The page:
Travis Hoover, 0-421149, Colonel
Pilot Crew 2

Graduated from Polytechnic High School, Riverside, California, 1936.  Received AA degree from Riverside Junior College in 1938 and BA degree from University of California in 1949.  Enlisted in National Guard November 9, 1938 and Regular Army in August, 1939.  Completed pilot training and commissioned Second Lieutenant, May, 1940.  Remained in China-Burma-India Theater after Tokyo Raid until June, 1942.  Served as bomber pilot in England, North Africa, and Italy from July, 1942 until September, 1944.  Peacetime overseas service has been on Okinawa.  Stateside assignments have been in Washington, D.C., Texas, California, Mississippi, and Kansas.  Rated as command pilot.  Decorations include Silver Star, Distinguished Flying Cross, Air Medal with 9 Oak Leaf Clusters, Army Commendation Medal, and Chinese Army, Navy, and Air Corps Medal, Class A, 1st Grade.

Born September 21, 1917, Melrose, New Mexico
Died January 17, 2004, Webb City, Missouri

Fort Sam Houston National Cemetery1
1520 Harry Wurzbach Road
San Antonio, TX 78209
210-820-3891

Section C Grave 583
Internment 1/22/2004

Image courtsey of Ted Briscoe Collection

Image courtsey of Ted Briscoe Collection

Image courtsey of Ted Briscoe Collection

 

  

Colonel (Retired) Travis Hoover, USAF
Col. Travis Hoover, age 86, Joplin, Mo., passed away Saturday, Jan. 17, 2004 at the Webb City (Mo.) Health and Rehabilitation Center.

Col. Hoover was born Sept. 21, 1917 at Melrose, N.M. and was the son of the late Fred and Elizabeth Hoover. He graduated from Polytechnic High School, Riverside, Calif. in 1936, received an AA degree from Riverside Junior College in 1938 and a BA degree from the University of California-Berkley in 1949. Col. Hoover enlisted in the National Guard on Nov. 9, 1938 and was a flying cadet in the regular Army in August of 1939. He completed pilot training and was commissioned a Second Lieutenant in May of 1940. Col. Hoover was a pilot of the second (of only 16) Army Air Corps B-25 bombers to take off from the aircraft carrier USS Hornet on the Doolittle Tokyo Raid of April 18, 1942. This was the first strike back against the Japanese homeland after their war starting attack on Pearl Harbor some four months earlier.

After successfully bombing industrial targets in Tokyo, Col. Hoover’s crew #2 headed their B-52 bomber west toward China, knowing full well they did not have enough fuel to reach safe haven beyond the Japanese occupied China coastline. As anticipated, they ran out of fuel as they reached the coastline and were forced to make a crash landing in Japanese occupied territory. After evading the Japanese for several days, Hoover was contacted by a Chinese student aeronautical engineer, Tung Sheng Liu who guided the B-25 crew inland to safety from the Japanese forces. Mr. Liu and Col. Hoover have maintained a brotherly relationship ever since. While in China, Col. Hoover and his crew received the highest Chinese medal decorations from Madame Chiang Kai Shek.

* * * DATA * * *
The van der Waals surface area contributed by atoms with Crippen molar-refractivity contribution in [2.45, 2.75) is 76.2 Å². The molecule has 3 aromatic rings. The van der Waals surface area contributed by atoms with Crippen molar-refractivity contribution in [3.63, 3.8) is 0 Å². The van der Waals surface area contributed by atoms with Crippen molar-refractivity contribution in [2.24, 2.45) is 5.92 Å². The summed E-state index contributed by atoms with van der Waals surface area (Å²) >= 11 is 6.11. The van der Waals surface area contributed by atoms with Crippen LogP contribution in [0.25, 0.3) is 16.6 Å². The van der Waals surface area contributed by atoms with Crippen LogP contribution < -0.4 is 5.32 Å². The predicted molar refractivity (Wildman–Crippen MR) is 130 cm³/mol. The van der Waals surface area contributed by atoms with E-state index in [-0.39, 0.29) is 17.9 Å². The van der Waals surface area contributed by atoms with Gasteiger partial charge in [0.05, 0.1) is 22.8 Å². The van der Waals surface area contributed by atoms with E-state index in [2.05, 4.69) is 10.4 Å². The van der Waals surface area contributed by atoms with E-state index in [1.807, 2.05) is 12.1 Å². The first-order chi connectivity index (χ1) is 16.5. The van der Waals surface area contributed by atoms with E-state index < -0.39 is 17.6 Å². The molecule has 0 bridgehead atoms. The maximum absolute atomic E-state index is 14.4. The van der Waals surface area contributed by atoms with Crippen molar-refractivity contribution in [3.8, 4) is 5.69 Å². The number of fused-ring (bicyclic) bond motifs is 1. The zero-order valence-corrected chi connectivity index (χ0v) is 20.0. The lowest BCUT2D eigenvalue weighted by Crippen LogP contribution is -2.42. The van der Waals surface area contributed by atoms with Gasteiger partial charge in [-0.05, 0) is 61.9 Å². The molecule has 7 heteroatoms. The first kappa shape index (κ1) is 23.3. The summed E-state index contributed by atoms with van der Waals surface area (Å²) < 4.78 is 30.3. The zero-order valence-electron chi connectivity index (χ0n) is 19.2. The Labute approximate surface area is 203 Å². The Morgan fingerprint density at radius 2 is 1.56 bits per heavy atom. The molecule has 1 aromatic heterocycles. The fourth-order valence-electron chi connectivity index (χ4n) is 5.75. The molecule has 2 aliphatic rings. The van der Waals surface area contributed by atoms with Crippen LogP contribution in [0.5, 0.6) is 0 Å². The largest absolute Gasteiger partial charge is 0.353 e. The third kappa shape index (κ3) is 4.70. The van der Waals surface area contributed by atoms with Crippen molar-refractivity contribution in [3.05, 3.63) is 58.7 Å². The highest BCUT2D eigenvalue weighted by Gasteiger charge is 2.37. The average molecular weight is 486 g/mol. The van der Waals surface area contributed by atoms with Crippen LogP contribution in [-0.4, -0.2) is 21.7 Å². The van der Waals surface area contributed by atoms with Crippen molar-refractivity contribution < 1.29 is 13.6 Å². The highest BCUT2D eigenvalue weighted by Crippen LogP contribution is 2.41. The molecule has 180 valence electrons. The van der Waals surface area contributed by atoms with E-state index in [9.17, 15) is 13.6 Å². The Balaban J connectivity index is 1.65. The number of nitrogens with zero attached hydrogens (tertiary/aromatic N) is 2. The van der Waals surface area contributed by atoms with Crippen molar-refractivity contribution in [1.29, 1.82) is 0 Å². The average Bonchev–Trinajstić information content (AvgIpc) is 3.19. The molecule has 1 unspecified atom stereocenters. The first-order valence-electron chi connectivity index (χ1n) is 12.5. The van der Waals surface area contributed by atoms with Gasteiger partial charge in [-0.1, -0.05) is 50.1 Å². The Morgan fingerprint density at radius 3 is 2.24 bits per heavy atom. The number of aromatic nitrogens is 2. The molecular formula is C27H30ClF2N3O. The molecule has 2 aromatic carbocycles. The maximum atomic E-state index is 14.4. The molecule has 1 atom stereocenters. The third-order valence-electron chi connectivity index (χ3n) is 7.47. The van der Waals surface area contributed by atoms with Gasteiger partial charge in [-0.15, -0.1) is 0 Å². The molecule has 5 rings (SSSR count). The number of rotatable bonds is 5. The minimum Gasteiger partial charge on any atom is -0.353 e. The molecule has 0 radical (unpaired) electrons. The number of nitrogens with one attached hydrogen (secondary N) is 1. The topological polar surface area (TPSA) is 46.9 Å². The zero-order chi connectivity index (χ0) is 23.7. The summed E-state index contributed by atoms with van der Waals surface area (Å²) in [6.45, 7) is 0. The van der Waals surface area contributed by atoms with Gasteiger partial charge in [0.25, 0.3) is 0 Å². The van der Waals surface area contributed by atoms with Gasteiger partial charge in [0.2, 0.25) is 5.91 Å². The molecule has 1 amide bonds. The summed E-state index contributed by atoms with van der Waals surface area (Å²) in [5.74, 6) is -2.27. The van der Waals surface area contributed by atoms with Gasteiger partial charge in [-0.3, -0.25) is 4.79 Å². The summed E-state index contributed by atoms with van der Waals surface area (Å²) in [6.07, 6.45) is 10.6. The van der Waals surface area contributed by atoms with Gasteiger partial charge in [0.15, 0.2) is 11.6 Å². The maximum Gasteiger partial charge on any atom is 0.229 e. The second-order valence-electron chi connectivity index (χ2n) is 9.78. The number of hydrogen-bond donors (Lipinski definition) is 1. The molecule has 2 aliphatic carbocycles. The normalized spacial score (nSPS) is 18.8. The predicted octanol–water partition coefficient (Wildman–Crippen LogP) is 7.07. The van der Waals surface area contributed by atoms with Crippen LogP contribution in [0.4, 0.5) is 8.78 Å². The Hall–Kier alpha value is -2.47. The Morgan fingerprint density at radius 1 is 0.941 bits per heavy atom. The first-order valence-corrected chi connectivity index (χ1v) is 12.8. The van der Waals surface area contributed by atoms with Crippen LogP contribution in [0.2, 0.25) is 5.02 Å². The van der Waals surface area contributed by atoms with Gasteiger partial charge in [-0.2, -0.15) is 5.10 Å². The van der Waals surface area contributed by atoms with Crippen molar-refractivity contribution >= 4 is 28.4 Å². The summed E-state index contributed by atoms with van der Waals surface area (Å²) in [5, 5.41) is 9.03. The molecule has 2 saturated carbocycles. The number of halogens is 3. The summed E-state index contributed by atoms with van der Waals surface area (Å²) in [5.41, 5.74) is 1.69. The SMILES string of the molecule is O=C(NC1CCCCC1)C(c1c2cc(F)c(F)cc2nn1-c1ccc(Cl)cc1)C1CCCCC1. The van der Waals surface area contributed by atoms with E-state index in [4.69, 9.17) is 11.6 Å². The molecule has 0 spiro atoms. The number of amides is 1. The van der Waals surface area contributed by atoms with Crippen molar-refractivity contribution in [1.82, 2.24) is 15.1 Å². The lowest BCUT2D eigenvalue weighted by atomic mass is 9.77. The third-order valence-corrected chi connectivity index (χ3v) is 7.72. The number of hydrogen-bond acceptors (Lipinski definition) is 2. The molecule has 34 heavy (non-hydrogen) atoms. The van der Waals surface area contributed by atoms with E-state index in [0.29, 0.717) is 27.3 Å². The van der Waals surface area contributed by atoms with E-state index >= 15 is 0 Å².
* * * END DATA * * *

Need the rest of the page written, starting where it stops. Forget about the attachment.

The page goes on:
He served as a bomber pilot, squadron commander and operations officer, flying B-25s and B-24s in England; North Africa; and Italy from September 1942 to May of 1944. He then volunteered to fly P-38s as a dive bomber and a fighter pilot in Italy until September 1944, experiencing many close calls and flying a combined total of seventy three combat missions in World War II. Col. Hoover instructed in air operations at the Command and General Staff School at for Fort Leavenworth, Kan.

Col. Hoovers’ peacetime overseas service included tours in Okinawa and Turkey. His stateside assignments have been in Kansas; Washington, D.C.; California; Texas; and Mississippi. He was rated as a command pilot.

Col. Hoover’s decorations include the Silver Star; Legion of Merit with Oak Leaf Cluster; Distinguished Flying Cross; Air Medal with nine Oak Leaf Clusters; Army Commendation Medal; and the Chinese Army, Navy and Air Corps Medal, Class A 1st Grade. Following his retirement as Base Commander at Keesler AFB, Mississippi, he and his wife, Kay, also a World War II officer, moved to San Antonia, Texas where together they built and operated housing projects. They moved to Joplin in 1988 and attended First United Methodist Church. His wife preceded him in death in 1990.

Survivors include his stepdaughter, Beverly Zerkel and husband, James, Joplin; grandchildren and spouses, Russ and Susan Zerkel, James Jr. and Debra Zerkel, Brad and Sherri Zerkel, Kenneth Zerkel, Paul and Julie Zerkel; seven great-grandchildren; and recent caregiver and friend, Sue Swatsenbarg. In addition to his parents, Col. Hoover was preceded in death by his sister Blanche Barto; a brother, Troyce Hoover; and a grandson, Brian Zerkel.

Services will be Tuesday at 3 p.m. at Parker Mortuary Chapel. Rev. Brad Zerkel will officiate. The family will receive friends from 7 to 8 p.m. Monday at Parker Mortuary Chapel. Col. Hoover will be taken to San Antonia, Texas for full military honors and will be interred next to his wife at Fort Sam Houston National Cemetery.

Published: 2004-01-19

 

 

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